Secret Urban Suppers​

inspired by Le Marais, Paris

Discover the creative story of Le Marais, Paris, where a certain "je ne sais quoi" makes you wonder what used to happen in this lively and artist-filled "arrondissement".

Menus Le Marais.jpg

"Le Marais is a historic district in Paris, France. Long the aristocratic district of Paris, it hosts many outstanding buildings of historic and architectural importance.

The Marais is now one of Paris' main localities for art galleries. Following its rehabilitation, the Marais has become a fashionable district, home to many trendy restaurants, fashion houses, and hip galleries."


- The Green Fairy -

Jade 1901 Absinthe, St Germain elderflower liqueur, lemon, prosecco



"Even though it originally came out of Switzerland in the late 18th century, the infamous green beverage rose to popularity in Paris in the late 19th and early 20th century. Doctor Pierre Ordinaire created the green drink for medicinal purposes in 1792. This drink has since been a favorite of Parisians, particularly among artists and writers (who, during the Belle Epoque, opted for cheap absinthe over wine). Some of the most famous people associated with this drink are Henri Toulouse-Lautrec, Auguste Renoir, Ernest Hemingway, Charles Baudelaire, Pablo Picasso, and Oscar Wilde. Absinthe production became forbidden in France in 1915, so as to fight against alcoholism. It took until 2011 for the French government to lay this terrible history to rest, and lift the absinthe bans. The psychoactive properties of the drink have been deeply exaggerated and it is now produced in a dozen countries, one of which is, of course, France."


- Rue des Rosiers -

Jewish pastry with caraway seeds, Hisbiscus salt and Hawaiian black lava salt



"Part of the Marais is also known for being the Jewish Paris. The rue des Rosiers is the most famous Jewish street of the Marais. You will find here a synagogue, specialized Hebraic bookstores, or famous places, like the delicious restaurant Chez Marianne. Here you can see Jews with their traditional clothes and kippas. It’s also a historic street because of the several commemorative plaques for the victims of the Shoah and the anti-Semitic attack that happened in 1982 against a restaurant."


- Artists at Heart -

Natural coloured ravioli (turmeric, kale, beetroot) filled with ricotta and harissa



"After the Second World War ended, the main Hôtels particuliers were restored and turned into museums: the Hôtel Salé hosts the Picasso Museum, the Hôtel Carnavalet hosts the Paris Historical Museum, the Hôtel Donon hosts the Cognacq-Jay Museum, the Hôtel de Saint-Aignan hosts the Musée d'Art et d'Histoire du Judaïsme. The site of Beaubourg, the western part of le Marais, was chosen for the Centre Georges Pompidou, France's national Museum of Modern Art and one of the world's most important cultural institutions. The building was completed in 1977 with revolutionary architecture by Renzo Piano and Richard Rogers."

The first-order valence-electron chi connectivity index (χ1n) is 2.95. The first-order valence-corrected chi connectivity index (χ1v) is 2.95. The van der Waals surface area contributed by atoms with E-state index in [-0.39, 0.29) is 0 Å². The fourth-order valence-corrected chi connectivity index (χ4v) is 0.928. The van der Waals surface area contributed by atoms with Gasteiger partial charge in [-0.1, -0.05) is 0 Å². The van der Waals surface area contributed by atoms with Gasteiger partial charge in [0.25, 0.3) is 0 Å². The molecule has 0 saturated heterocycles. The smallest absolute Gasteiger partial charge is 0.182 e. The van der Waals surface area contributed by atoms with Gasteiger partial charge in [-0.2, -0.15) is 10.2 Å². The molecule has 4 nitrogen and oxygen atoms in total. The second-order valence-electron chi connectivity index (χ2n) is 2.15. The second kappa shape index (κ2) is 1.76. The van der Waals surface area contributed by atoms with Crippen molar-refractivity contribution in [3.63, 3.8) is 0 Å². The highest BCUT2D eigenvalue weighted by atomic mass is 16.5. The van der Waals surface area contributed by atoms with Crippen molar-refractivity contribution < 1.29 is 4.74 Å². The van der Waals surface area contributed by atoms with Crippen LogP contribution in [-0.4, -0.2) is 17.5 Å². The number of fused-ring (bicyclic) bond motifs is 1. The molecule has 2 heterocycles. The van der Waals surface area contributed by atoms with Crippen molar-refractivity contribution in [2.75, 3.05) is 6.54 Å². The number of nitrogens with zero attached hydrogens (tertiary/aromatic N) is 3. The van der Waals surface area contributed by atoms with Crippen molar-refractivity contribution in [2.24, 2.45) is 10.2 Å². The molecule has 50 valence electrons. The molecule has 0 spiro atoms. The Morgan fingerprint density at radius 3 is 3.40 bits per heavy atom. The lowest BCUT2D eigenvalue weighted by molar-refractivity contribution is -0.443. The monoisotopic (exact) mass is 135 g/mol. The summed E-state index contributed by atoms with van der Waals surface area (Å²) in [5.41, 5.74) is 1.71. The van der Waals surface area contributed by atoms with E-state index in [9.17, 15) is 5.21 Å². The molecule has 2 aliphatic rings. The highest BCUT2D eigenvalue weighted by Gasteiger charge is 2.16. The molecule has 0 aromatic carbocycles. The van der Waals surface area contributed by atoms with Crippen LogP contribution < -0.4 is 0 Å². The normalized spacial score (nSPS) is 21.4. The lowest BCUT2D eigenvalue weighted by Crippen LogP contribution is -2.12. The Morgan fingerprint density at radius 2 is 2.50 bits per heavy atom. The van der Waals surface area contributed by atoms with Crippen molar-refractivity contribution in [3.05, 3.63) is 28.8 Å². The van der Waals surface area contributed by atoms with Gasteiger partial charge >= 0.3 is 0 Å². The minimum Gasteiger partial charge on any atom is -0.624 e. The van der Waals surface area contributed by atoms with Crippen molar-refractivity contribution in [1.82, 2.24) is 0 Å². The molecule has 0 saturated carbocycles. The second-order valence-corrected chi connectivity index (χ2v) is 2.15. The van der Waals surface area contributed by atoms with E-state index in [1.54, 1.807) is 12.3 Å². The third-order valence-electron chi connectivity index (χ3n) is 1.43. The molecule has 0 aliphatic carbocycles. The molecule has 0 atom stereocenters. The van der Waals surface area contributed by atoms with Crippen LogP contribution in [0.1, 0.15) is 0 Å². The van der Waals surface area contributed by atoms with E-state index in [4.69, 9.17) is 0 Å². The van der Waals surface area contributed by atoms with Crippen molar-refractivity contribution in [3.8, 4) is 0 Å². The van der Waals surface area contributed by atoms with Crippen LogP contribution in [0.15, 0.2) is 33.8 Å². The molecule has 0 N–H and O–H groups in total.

- L'As du Falafel -

Handmade falafel in pita bread, hummus, tahini, organic sprouts, cucumber and tomato salad served in streetfood baskets

(unfortunately we didn't manage to get photos for this one!)



"Walk down rue des Rosiers any day of the week, and you will easily spot L’As du Fallafel thanks to the long queue in front of its green facade, with staff running up and down scribbling orders for the take-away window. 'Often imitated, never equalled' is the slogan here, and few who have tried other falafel joints along this street would dare to argue.


Eating in the dining room is only a marginally less casual experience than munching this messy sandwich on the street, but it’s worth paying a little extra for the plastic plate and unique atmosphere. One one side, cooks work at lightning speed, dipping the chick pea balls in the fryer and filling pita breads to bursting. On the other, diners of all nationalities carry on animated conversations while juggling their sandwiches, creating a vibe more reminiscent of New York than Paris."

- L'Antiquaire -

Genoise cake with coffee syrup, covered with coffee icing, served in vintage teasets



"Village St-Paul is the repair of the antique dealers. These hidden squares are forming a little village in the heart of the Marais. It’s also considered to be one of the best streets in the Marais. It is the perfect place to find an art piece or an antique. Here, more than 200 antique dealers are opening every day, even on Sundays! You will find here every style you want, from the Middle Age to the seventies, and also brand new style with the recent installation of modern designers.


The café culture in France goes back centuries, cafes have always been a gathering place for intellectuals to meet and debate philosophical issues; for the Avant Guarde set to display their works; for artists to compare and exchange ideas and for writers to drown their sorrows over their artistic anguish or melancholy. Even the freedom fighters of the French Revolution and later the French Resistance would meet in cafes to plot their course."


- Les Oiseaux de la Nuit -

Charcoal almond blanc manger with dried edible flower mix (blue cornflower, marigold, rose)



"When the bars and restaurants start close, the party is far from over in the Marais. This is perhaps the pride of the Paris LGBTQ community with its diverse offerings ranging from subdued cafe culture to late night debauchery on a crowded dancefloor. In the Marais nightlife reluctantly crawls back into bed when the sun has fully risen. But for now it’s time to lace up those dance shoes and brush off your best moves."